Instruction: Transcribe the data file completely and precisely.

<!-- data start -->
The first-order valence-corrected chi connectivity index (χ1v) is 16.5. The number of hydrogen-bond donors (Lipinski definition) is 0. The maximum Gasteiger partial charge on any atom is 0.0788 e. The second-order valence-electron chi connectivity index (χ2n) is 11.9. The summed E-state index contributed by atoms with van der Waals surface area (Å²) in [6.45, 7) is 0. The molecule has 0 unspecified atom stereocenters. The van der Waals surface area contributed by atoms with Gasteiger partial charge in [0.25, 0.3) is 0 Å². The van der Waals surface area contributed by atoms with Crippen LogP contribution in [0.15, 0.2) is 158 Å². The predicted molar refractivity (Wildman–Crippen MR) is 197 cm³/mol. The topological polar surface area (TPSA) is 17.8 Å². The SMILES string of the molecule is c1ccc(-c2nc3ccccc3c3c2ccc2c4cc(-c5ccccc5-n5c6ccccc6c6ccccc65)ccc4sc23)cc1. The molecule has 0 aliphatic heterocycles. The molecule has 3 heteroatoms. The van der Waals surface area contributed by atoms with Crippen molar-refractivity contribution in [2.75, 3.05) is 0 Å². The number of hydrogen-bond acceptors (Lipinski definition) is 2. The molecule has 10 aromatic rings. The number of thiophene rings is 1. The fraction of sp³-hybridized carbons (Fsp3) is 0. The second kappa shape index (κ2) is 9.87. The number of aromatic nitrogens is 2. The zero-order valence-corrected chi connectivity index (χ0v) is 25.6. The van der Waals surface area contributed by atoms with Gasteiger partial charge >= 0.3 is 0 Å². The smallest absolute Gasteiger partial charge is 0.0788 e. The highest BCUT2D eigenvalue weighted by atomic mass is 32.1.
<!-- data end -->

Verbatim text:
The first-order valence-corrected chi connectivity index (χ1v) is 16.5. The number of hydrogen-bond donors (Lipinski definition) is 0. The maximum Gasteiger partial charge on any atom is 0.0788 e. The second-order valence-electron chi connectivity index (χ2n) is 11.9. The summed E-state index contributed by atoms with van der Waals surface area (Å²) in [6.45, 7) is 0. The molecule has 0 unspecified atom stereocenters. The van der Waals surface area contributed by atoms with Gasteiger partial charge in [0.25, 0.3) is 0 Å². The van der Waals surface area contributed by atoms with Crippen LogP contribution in [0.15, 0.2) is 158 Å². The predicted molar refractivity (Wildman–Crippen MR) is 197 cm³/mol. The topological polar surface area (TPSA) is 17.8 Å². The SMILES string of the molecule is c1ccc(-c2nc3ccccc3c3c2ccc2c4cc(-c5ccccc5-n5c6ccccc6c6ccccc65)ccc4sc23)cc1. The molecule has 0 aliphatic heterocycles. The molecule has 3 heteroatoms. The van der Waals surface area contributed by atoms with Crippen molar-refractivity contribution in [2.75, 3.05) is 0 Å². The number of hydrogen-bond acceptors (Lipinski definition) is 2. The molecule has 10 aromatic rings. The number of thiophene rings is 1. The fraction of sp³-hybridized carbons (Fsp3) is 0. The second kappa shape index (κ2) is 9.87. The number of aromatic nitrogens is 2. The zero-order valence-corrected chi connectivity index (χ0v) is 25.6. The van der Waals surface area contributed by atoms with Gasteiger partial charge >= 0.3 is 0 Å². The smallest absolute Gasteiger partial charge is 0.0788 e. The highest BCUT2D eigenvalue weighted by atomic mass is 32.1.